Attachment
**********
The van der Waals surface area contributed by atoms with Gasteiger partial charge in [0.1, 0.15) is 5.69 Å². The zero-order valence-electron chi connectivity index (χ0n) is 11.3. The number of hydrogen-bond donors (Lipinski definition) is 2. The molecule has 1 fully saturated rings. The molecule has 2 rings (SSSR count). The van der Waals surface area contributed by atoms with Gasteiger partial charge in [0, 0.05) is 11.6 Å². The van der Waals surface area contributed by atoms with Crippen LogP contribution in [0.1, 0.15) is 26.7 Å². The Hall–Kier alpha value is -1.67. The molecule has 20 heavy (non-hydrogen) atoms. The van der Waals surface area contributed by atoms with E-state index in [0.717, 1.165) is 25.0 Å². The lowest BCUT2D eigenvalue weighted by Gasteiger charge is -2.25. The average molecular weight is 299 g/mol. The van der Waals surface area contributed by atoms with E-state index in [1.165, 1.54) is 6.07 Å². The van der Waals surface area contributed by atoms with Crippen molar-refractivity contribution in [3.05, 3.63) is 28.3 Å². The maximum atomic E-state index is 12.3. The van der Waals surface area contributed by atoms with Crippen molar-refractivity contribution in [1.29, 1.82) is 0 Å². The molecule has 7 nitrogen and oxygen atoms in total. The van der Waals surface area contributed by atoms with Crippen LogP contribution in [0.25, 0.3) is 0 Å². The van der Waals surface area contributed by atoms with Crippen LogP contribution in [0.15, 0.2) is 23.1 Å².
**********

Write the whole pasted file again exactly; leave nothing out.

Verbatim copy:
The van der Waals surface area contributed by atoms with Gasteiger partial charge in [0.1, 0.15) is 5.69 Å². The zero-order valence-electron chi connectivity index (χ0n) is 11.3. The number of hydrogen-bond donors (Lipinski definition) is 2. The molecule has 1 fully saturated rings. The molecule has 2 rings (SSSR count). The van der Waals surface area contributed by atoms with Gasteiger partial charge in [0, 0.05) is 11.6 Å². The van der Waals surface area contributed by atoms with Crippen LogP contribution in [0.1, 0.15) is 26.7 Å². The Hall–Kier alpha value is -1.67. The molecule has 20 heavy (non-hydrogen) atoms. The van der Waals surface area contributed by atoms with E-state index in [0.717, 1.165) is 25.0 Å². The lowest BCUT2D eigenvalue weighted by Gasteiger charge is -2.25. The average molecular weight is 299 g/mol. The van der Waals surface area contributed by atoms with E-state index in [1.165, 1.54) is 6.07 Å². The van der Waals surface area contributed by atoms with Crippen molar-refractivity contribution in [3.05, 3.63) is 28.3 Å². The maximum atomic E-state index is 12.3. The van der Waals surface area contributed by atoms with Crippen molar-refractivity contribution in [1.29, 1.82) is 0 Å². The molecule has 7 nitrogen and oxygen atoms in total. The van der Waals surface area contributed by atoms with Crippen LogP contribution in [0.25, 0.3) is 0 Å². The van der Waals surface area contributed by atoms with Crippen LogP contribution in [0.15, 0.2) is 23.1 Å².